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Denver Broncos, Colorado Buffaloes Broadcaster Larry Zimmer Has Died

In 1998, Zimmer was honored for being the only broadcaster in the country to broadcast the same professional team and the same college team for 25 years on the same radio station.

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Courtesy: CUBuffs.com

Larry Zimmer, who called more than 500 Denver Broncos games and over 1,000 University of Colorado events, died this weekend. Zimmer was 88 years old.

Colorado historian David Plati said Zimmer had been hospitalized for 10 days. While there, many of his friends in the media and former players from both teams came.

Zimmer started with Broncos games on KOA as the color analyst and was in that role from 1971-1989. Zimmer than moved over to the play-by-play position until 1996. In 1998, Zimmer was honored for being the only broadcaster in the country to broadcast the same professional team and the same college team for 25 years on the same radio station.

Zimmer was inducted into the Broadcast Professionals of Colorado Hall of Fame in 2009. The Colorado Sports Hall of Fame followed in 2010 and then the CU Athletics Hall of Fame in 2012.

Colorado athletic director Rick George said Zimmer was, “A CU institution.  His voice was synonymous with our athletic program and he was most beloved by our coaches, players and fans.  Whether it was calling games on KOA or serving as a master of ceremonies for many of our functions, Larry Zimmer was CU.   He is truly a part of our overall athletic history.  We will miss Zim and our thoughts and prayers are with his family.”  

The Broncos released a statement saying, “The Broncos are deeply saddened by the passing of legendary radio broadcaster and longtime Ring of Fame committee member Larry Zimmer.  During his 52-year association with the Broncos, Larry called some of the franchise’s most iconic moments and helped honor some of our greatest legends.  Our thoughts go out to Larry’s wife, Brigitte, and his entire family.”

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98.5 The Sports Hub’s Mike Felger Says He is Rooting for WEEI and Audacy “Big Time”

“We would want sports talk to be a really healthy space, a really healthy business in general, and then through competition, we win.”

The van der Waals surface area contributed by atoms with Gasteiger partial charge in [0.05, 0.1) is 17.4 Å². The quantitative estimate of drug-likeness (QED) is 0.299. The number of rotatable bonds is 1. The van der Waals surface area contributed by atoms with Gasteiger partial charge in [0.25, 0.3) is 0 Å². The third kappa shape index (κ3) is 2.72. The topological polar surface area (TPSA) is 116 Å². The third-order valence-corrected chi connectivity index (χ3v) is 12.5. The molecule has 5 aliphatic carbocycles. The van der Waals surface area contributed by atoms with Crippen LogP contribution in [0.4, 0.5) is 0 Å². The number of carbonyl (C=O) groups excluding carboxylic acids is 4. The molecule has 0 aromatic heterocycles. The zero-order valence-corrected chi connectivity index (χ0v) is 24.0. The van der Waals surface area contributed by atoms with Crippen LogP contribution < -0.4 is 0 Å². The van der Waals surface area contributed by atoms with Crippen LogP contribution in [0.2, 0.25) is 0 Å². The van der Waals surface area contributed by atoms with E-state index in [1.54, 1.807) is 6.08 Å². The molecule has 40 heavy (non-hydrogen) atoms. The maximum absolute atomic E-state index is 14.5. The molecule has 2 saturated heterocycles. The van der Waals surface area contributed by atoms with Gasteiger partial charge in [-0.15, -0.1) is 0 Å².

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Mike Felger
Courtesy: Nantucket Current

98.5 The Sports Hub in Boston host Mike Felger said on Facebook Live earlier this week in reference to his station’s crosstown rival, WEEI and their parent company Audacy, he is “rooting for them big time.” The conversation was with former WEEI employee Mark Dondero, who had only recently moved over to The Sports Hub.

The “Off Air Show with Felger” airs on Facebook and on this occasion, Felger used the opportunity to get to know his new teammate a bit better. When the topic of his former employer came up, Felger asked, “So what’s the word over there? Are they going to make it…I hate the bankprutcy [stuff]. I hope they make it. I’m rooting for them big time.”

“You should be able to have two stations in Boston,” Dondero said. “It’s ridiculous with the amount of passion that’s in the area for the teams. I don’t see them going down. I hope they’re fine but I don’t know. They didn’t talk to me all that much with certain things, so I don’t know.”

Felger drew the comparison to Coke and Pepsi. “I am sure Coke wants to beat Pepsi, but if Pepsi went out of business and that meant that fewer people were drinking cola…you want the space to be healthy…you want the product itself, whether it’s your brand or not to be widely consumed and healthy,” Felger said. “And I would be worried that if EEI didn’t make it, it’s like sports talk was declining, not an EEI thing, it’s a sports talk thing. So I…hope they make it. They should be able to.”

Later, Dondero asked, “So you just want them to exist, but you just continue to dominate?”

“Yes, yes, absolutely,” said Felger. “We would want sports talk to be a really healthy space, a really healthy business in general, and then through competition, we win. That’s what I would want…Part of it is selfish. If my contract’s ever up, like it’s been in the past and the other station bids for you, like that’s healthy for people who work at the stations, but that’s obvious,” he added. “But beyond that, I think it’s healthy just that sports talk be vibrant, and important and widely consumed.”

Audacy filed for Chapter 11 bankruptcy in early January and last week a US Bankruptcy Court for the Southern District of Texas approved a plan for Audacy to reemerge from its bankruptcy proceedings. Under the plan, Audacy will equitize more than $1.5 billion of funded debt, which reduces its debt load by 80%, down from $1.9 billion to $350 million.